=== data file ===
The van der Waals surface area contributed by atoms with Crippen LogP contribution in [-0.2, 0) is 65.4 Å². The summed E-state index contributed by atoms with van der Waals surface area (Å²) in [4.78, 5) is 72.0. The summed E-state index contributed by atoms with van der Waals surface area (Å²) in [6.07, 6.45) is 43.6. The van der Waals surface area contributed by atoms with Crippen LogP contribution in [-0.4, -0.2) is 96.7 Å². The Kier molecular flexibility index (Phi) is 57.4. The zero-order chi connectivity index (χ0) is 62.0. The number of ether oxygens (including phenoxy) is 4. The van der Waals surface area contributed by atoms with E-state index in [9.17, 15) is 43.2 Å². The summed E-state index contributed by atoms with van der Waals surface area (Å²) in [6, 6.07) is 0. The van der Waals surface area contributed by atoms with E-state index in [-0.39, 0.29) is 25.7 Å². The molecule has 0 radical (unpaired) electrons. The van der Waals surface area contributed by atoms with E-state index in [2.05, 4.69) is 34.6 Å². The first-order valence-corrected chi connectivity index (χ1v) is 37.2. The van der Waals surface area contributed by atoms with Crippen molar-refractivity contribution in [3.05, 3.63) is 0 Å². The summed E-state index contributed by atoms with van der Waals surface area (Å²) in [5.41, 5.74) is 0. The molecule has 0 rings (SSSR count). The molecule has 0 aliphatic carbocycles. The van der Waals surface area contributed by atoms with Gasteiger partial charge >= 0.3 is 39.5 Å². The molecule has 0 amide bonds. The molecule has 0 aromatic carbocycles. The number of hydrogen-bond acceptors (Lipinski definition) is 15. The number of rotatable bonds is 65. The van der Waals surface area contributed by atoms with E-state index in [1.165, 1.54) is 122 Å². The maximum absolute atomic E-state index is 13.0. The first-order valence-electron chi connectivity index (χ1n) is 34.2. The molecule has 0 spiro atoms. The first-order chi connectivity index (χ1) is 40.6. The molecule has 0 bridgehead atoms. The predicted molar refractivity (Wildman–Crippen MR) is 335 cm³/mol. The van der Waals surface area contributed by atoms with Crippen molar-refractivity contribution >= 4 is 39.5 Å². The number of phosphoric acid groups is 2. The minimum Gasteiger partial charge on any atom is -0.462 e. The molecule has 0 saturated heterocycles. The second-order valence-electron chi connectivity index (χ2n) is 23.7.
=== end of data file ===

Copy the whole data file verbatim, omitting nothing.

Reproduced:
The van der Waals surface area contributed by atoms with Crippen LogP contribution in [-0.2, 0) is 65.4 Å². The summed E-state index contributed by atoms with van der Waals surface area (Å²) in [4.78, 5) is 72.0. The summed E-state index contributed by atoms with van der Waals surface area (Å²) in [6.07, 6.45) is 43.6. The van der Waals surface area contributed by atoms with Crippen LogP contribution in [-0.4, -0.2) is 96.7 Å². The Kier molecular flexibility index (Phi) is 57.4. The zero-order chi connectivity index (χ0) is 62.0. The number of ether oxygens (including phenoxy) is 4. The van der Waals surface area contributed by atoms with E-state index in [9.17, 15) is 43.2 Å². The summed E-state index contributed by atoms with van der Waals surface area (Å²) in [6, 6.07) is 0. The van der Waals surface area contributed by atoms with E-state index in [-0.39, 0.29) is 25.7 Å². The molecule has 0 radical (unpaired) electrons. The van der Waals surface area contributed by atoms with E-state index in [2.05, 4.69) is 34.6 Å². The first-order valence-corrected chi connectivity index (χ1v) is 37.2. The van der Waals surface area contributed by atoms with Crippen molar-refractivity contribution in [3.05, 3.63) is 0 Å². The summed E-state index contributed by atoms with van der Waals surface area (Å²) in [5.41, 5.74) is 0. The molecule has 0 rings (SSSR count). The molecule has 0 aliphatic carbocycles. The van der Waals surface area contributed by atoms with Gasteiger partial charge >= 0.3 is 39.5 Å². The molecule has 0 amide bonds. The molecule has 0 aromatic carbocycles. The number of hydrogen-bond acceptors (Lipinski definition) is 15. The number of rotatable bonds is 65. The van der Waals surface area contributed by atoms with E-state index in [1.165, 1.54) is 122 Å². The maximum absolute atomic E-state index is 13.0. The first-order valence-electron chi connectivity index (χ1n) is 34.2. The molecule has 0 spiro atoms. The first-order chi connectivity index (χ1) is 40.6. The molecule has 0 bridgehead atoms. The predicted molar refractivity (Wildman–Crippen MR) is 335 cm³/mol. The van der Waals surface area contributed by atoms with Crippen molar-refractivity contribution >= 4 is 39.5 Å². The number of phosphoric acid groups is 2. The minimum Gasteiger partial charge on any atom is -0.462 e. The molecule has 0 saturated heterocycles. The second-order valence-electron chi connectivity index (χ2n) is 23.7.